Companies aren't going to stop leaving the US until we are so broken by their flight that we are forced to become fascist.

        Companies don't care about fascism. We just need to become cheaper, or we need to help Chinese and Indians become rich.

        • Re: (Score:3, Insightful)

          The only way you can become cheap enough to compete with India and China is if you completely ditch all the achievements of the labor movement throughout the last century - 8-hour workday, etc. At that point, your quality of life will pretty much match theirs as well for the majority of population. Clearly, this isn't the answer.

        • Re:achievable? (Score:4, Insightful)

          by jonadab (583620) on Saturday August 22, 2009 @10:09PM (#29160051) Homepage Journal
          > What possible reason would there be for anybody to pay more
          > to an American worker than to a Chinese or Indian worker?

          In terms of the manufacturing sector, if they can make the same stuff, then there's really no such motive, ultimately.

          Well, to a small extent there is, to cover things like shipping costs (it's slightly better to produce widgets near to where they're going to be sold) and a bit of inertia (relocating a plant costs money, so it's worth a bit more to hire workers where the plant is as opposed to somewhere else, at least in the short term). But these factors only cover a relatively small wage differential.

          Why do you think the US economy has been, for half a century or so, gradually moving away from most kinds of manufacturing?

          Some kinds of services can be outsourced to the third world nearly as easily as manufacturing, but others really can't, or at least not to the same effect. Advertising, for example, needs to be handled by people who know the target market and culture. Design work requires a certain level of education, so even if you hire your engineers in India or China, they're still going to make a good deal more than the poverty-stricken masses you could hire to run manufacturing lines. (In fact, for a lot of that stuff you'd mostly be hiring the kind of people who could probably get H1B visas and work in the US if they were so inclined. That's going to drive wage expectations in a certain direction.) Medical professionals have to be hired in the places where people spend a lot of money on medical care, and the US is fairly high on the list there. And so on.

          > Companies don't care about fascism.

          Actually, they kind of do. On the whole, they're not generally real happy about it, although they prefer it to populism (hello, Latin America) or outright communism (Eastern Europe, I'm looking at you).

          > We just need to become cheaper,

          The market is sorting that out.

          Granted, it would be sorted out faster if the government would stop trying to delay the inevitable (particularly, the shift away from a manufacturing-based economy). I mean, come on, do you really WANT to work in a factory? Let it go, already. There are more worthwhile (and more profitable) things you could be doing with your time.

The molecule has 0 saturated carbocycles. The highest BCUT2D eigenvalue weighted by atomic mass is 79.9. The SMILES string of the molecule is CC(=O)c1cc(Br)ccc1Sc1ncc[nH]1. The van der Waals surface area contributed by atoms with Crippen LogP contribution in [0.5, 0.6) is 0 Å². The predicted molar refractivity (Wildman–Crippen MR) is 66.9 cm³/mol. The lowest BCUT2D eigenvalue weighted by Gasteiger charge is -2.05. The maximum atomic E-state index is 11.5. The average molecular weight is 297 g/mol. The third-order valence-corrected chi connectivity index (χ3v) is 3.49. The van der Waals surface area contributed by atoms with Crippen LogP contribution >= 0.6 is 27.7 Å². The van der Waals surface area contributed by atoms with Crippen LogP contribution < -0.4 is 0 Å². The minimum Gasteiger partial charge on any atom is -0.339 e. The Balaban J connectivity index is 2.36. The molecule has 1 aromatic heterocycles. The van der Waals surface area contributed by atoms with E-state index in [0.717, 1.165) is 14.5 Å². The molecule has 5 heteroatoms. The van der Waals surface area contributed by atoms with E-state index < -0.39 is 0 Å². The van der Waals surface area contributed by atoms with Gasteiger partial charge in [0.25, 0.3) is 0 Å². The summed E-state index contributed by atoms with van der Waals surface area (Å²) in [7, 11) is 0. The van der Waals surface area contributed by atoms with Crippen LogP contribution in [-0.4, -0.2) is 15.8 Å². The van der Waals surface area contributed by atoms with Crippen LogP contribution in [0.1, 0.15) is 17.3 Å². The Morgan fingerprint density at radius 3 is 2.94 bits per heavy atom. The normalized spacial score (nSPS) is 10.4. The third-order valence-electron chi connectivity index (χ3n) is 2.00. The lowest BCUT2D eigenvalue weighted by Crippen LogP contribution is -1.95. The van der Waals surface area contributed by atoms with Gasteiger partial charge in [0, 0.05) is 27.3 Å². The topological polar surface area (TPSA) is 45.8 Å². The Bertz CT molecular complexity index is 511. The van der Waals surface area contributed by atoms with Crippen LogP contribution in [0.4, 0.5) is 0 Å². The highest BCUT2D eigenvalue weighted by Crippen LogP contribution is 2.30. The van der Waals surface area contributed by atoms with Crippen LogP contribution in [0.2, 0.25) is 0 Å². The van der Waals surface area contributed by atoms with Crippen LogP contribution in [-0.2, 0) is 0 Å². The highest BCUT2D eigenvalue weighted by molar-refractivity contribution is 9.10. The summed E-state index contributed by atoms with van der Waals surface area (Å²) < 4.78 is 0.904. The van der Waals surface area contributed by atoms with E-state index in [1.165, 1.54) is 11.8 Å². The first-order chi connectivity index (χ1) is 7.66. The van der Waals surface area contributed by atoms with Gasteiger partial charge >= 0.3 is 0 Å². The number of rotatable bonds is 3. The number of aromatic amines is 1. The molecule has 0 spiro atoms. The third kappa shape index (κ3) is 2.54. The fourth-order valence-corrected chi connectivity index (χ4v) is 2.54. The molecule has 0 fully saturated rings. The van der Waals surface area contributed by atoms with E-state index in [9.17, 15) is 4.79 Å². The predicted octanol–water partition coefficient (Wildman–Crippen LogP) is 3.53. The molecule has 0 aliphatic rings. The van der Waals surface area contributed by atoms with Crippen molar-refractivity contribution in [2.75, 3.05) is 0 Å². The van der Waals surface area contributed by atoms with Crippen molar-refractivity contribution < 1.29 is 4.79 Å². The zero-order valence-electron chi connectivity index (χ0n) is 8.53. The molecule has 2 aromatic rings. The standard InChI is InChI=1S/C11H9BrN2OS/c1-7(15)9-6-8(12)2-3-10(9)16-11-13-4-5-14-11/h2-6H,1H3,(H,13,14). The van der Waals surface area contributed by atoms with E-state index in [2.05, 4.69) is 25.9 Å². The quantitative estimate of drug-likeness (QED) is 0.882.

> or we need to help Chinese and Indians become rich.

          Define "become rich".

          Because, if you mean "become rich compared to where they were a few decades ago", that's already happened, and continues to happen. The per capita standard of living in China today is much higher than in China fifty years ago, and the same is true in India.

          Of course, it's true in the US as well: fifty years ago, the average US household had one car, one radio, one record player, one rotary phone, no camera, no computer, no shelf full of movies, very few electric kitchen appliances, and only about a 50/50 chance of having a television. Today the average household has slightly more than one car per person over age 15, 2-3 radios per person, multiple CD players, multiple cellphones, several cameras, internet access, a shelf full of DVDs, a counter (or cupboard) full of kitchen appliances, cable and/or satellite television, and a bunch of other junk we don't actually need.

          (It is at this point not difficult to imagine our society reaching the point where attempting to maintain a household at the standard of living that was average in the fifties might put you in danger of having your children taken away by child services. Make it a hundred years instead of fifty and we're probably there now: the lack of indoor plumbing would just about do it, quite aside from everything else.)

          So if you mean "help Chinese and Indians become rich(er) relative to Americans", then that's a different thing. But I don't see how that would create a "reason ... for anybody to pay more to an American worker than to a Chinese or Indian worker". Quite the reverse, in fact.

          And, of course, "richer" in th
    • by King_TJ (85913) on Saturday August 22, 2009 @05:16PM (#29157659) Journal

      I recommend reading a book called "IBM and the Holocaust" (http://www.ibmandtheholocaust.com).

      This is a company that happily accepted huge sums of money from the Germans during WWII to computerize the process of hunting down and exterminating Jews, and even "hardened" several of their facilities so they'd survive Allied bombings. All the while, they claimed to be an American business.

      It's arguable that in a sense, they "left" the United States back then, even if they still retained a big physical presence here. Despite the law preventing IBM from being able to move their profits out of German banks during the war, they STILL happily worked on their projects for them, knowing full-well they couldn't even touch the money for years.